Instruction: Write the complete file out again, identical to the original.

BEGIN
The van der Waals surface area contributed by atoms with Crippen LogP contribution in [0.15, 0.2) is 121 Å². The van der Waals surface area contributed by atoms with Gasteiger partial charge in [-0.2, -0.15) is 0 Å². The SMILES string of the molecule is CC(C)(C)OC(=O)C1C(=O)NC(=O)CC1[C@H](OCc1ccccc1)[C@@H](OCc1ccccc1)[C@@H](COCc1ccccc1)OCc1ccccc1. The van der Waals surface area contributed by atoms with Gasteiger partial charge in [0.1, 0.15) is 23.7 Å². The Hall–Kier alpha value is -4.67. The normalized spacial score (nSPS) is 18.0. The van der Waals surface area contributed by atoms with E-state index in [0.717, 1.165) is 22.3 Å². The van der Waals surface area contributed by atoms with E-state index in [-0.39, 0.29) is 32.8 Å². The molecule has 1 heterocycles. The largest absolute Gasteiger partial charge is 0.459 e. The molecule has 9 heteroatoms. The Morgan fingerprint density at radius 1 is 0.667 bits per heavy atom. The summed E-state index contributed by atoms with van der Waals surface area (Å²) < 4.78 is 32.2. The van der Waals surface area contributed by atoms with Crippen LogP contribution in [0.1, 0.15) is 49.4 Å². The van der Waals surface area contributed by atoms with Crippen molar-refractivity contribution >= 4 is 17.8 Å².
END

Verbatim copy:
The van der Waals surface area contributed by atoms with Crippen LogP contribution in [0.15, 0.2) is 121 Å². The van der Waals surface area contributed by atoms with Gasteiger partial charge in [-0.2, -0.15) is 0 Å². The SMILES string of the molecule is CC(C)(C)OC(=O)C1C(=O)NC(=O)CC1[C@H](OCc1ccccc1)[C@@H](OCc1ccccc1)[C@@H](COCc1ccccc1)OCc1ccccc1. The van der Waals surface area contributed by atoms with Gasteiger partial charge in [0.1, 0.15) is 23.7 Å². The Hall–Kier alpha value is -4.67. The normalized spacial score (nSPS) is 18.0. The van der Waals surface area contributed by atoms with E-state index in [0.717, 1.165) is 22.3 Å². The van der Waals surface area contributed by atoms with E-state index in [-0.39, 0.29) is 32.8 Å². The molecule has 1 heterocycles. The largest absolute Gasteiger partial charge is 0.459 e. The molecule has 9 heteroatoms. The Morgan fingerprint density at radius 1 is 0.667 bits per heavy atom. The summed E-state index contributed by atoms with van der Waals surface area (Å²) < 4.78 is 32.2. The van der Waals surface area contributed by atoms with Crippen LogP contribution in [0.1, 0.15) is 49.4 Å². The van der Waals surface area contributed by atoms with Crippen molar-refractivity contribution >= 4 is 17.8 Å².